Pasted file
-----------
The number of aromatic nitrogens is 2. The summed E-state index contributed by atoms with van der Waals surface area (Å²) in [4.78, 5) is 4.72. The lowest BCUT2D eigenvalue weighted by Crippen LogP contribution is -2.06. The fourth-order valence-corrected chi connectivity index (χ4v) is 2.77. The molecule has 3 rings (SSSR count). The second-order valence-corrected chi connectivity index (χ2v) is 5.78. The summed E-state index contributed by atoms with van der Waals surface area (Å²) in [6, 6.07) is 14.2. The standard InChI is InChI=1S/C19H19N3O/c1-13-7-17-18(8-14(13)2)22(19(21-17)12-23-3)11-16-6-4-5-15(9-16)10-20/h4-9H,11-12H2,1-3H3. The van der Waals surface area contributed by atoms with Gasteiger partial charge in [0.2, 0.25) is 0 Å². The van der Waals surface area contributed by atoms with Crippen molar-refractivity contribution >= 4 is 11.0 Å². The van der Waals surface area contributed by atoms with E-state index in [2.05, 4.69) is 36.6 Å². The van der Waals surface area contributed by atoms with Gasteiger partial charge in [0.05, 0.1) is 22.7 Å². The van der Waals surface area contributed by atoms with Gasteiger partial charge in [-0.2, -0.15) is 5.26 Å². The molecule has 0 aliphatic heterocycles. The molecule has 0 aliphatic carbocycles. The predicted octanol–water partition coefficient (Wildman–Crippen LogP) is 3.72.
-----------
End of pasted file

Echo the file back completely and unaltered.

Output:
The number of aromatic nitrogens is 2. The summed E-state index contributed by atoms with van der Waals surface area (Å²) in [4.78, 5) is 4.72. The lowest BCUT2D eigenvalue weighted by Crippen LogP contribution is -2.06. The fourth-order valence-corrected chi connectivity index (χ4v) is 2.77. The molecule has 3 rings (SSSR count). The second-order valence-corrected chi connectivity index (χ2v) is 5.78. The summed E-state index contributed by atoms with van der Waals surface area (Å²) in [6, 6.07) is 14.2. The standard InChI is InChI=1S/C19H19N3O/c1-13-7-17-18(8-14(13)2)22(19(21-17)12-23-3)11-16-6-4-5-15(9-16)10-20/h4-9H,11-12H2,1-3H3. The van der Waals surface area contributed by atoms with Gasteiger partial charge in [0.2, 0.25) is 0 Å². The van der Waals surface area contributed by atoms with Crippen molar-refractivity contribution >= 4 is 11.0 Å². The van der Waals surface area contributed by atoms with E-state index in [2.05, 4.69) is 36.6 Å². The van der Waals surface area contributed by atoms with Gasteiger partial charge in [0.05, 0.1) is 22.7 Å². The van der Waals surface area contributed by atoms with Gasteiger partial charge in [-0.2, -0.15) is 5.26 Å². The molecule has 0 aliphatic heterocycles. The molecule has 0 aliphatic carbocycles. The predicted octanol–water partition coefficient (Wildman–Crippen LogP) is 3.72.